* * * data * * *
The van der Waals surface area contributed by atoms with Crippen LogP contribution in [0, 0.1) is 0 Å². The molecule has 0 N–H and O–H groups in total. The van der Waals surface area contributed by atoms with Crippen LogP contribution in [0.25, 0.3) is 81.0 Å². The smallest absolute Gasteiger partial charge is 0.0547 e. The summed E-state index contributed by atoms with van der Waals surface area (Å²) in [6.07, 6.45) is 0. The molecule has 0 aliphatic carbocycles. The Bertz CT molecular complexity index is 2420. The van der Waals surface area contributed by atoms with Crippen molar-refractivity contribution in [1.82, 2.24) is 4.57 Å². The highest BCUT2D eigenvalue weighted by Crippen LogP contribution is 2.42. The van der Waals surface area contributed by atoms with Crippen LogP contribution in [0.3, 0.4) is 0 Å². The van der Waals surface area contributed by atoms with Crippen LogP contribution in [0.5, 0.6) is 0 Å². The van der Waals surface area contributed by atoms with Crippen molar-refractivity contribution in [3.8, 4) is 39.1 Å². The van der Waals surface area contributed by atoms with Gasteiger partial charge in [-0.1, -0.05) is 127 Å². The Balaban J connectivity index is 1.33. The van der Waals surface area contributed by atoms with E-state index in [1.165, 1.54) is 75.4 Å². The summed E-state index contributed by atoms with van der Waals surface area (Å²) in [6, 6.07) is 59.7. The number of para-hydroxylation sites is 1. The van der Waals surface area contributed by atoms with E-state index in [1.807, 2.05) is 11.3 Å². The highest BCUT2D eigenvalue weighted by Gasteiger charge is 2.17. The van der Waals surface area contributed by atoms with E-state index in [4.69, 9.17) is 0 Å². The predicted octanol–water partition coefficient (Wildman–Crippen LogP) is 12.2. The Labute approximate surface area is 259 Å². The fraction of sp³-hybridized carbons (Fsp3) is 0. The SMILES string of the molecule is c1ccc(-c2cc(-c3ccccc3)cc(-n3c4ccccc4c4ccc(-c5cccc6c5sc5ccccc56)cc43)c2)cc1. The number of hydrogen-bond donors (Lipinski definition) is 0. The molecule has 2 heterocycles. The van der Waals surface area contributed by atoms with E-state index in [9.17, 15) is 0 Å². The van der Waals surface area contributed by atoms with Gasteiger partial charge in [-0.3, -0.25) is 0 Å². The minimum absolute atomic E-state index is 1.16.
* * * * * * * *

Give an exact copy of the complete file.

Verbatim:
The van der Waals surface area contributed by atoms with Crippen LogP contribution in [0, 0.1) is 0 Å². The molecule has 0 N–H and O–H groups in total. The van der Waals surface area contributed by atoms with Crippen LogP contribution in [0.25, 0.3) is 81.0 Å². The smallest absolute Gasteiger partial charge is 0.0547 e. The summed E-state index contributed by atoms with van der Waals surface area (Å²) in [6.07, 6.45) is 0. The molecule has 0 aliphatic carbocycles. The Bertz CT molecular complexity index is 2420. The van der Waals surface area contributed by atoms with Crippen molar-refractivity contribution in [1.82, 2.24) is 4.57 Å². The highest BCUT2D eigenvalue weighted by Crippen LogP contribution is 2.42. The van der Waals surface area contributed by atoms with Crippen LogP contribution in [0.3, 0.4) is 0 Å². The van der Waals surface area contributed by atoms with Crippen LogP contribution in [0.5, 0.6) is 0 Å². The van der Waals surface area contributed by atoms with Crippen molar-refractivity contribution in [3.8, 4) is 39.1 Å². The van der Waals surface area contributed by atoms with Gasteiger partial charge in [-0.1, -0.05) is 127 Å². The Balaban J connectivity index is 1.33. The van der Waals surface area contributed by atoms with E-state index in [1.165, 1.54) is 75.4 Å². The summed E-state index contributed by atoms with van der Waals surface area (Å²) in [6, 6.07) is 59.7. The number of para-hydroxylation sites is 1. The van der Waals surface area contributed by atoms with E-state index in [1.807, 2.05) is 11.3 Å². The highest BCUT2D eigenvalue weighted by Gasteiger charge is 2.17. The van der Waals surface area contributed by atoms with E-state index in [4.69, 9.17) is 0 Å². The predicted octanol–water partition coefficient (Wildman–Crippen LogP) is 12.2. The Labute approximate surface area is 259 Å². The fraction of sp³-hybridized carbons (Fsp3) is 0. The SMILES string of the molecule is c1ccc(-c2cc(-c3ccccc3)cc(-n3c4ccccc4c4ccc(-c5cccc6c5sc5ccccc56)cc43)c2)cc1. The number of hydrogen-bond donors (Lipinski definition) is 0. The molecule has 2 heterocycles. The van der Waals surface area contributed by atoms with E-state index in [9.17, 15) is 0 Å². The van der Waals surface area contributed by atoms with Gasteiger partial charge in [-0.3, -0.25) is 0 Å². The minimum absolute atomic E-state index is 1.16.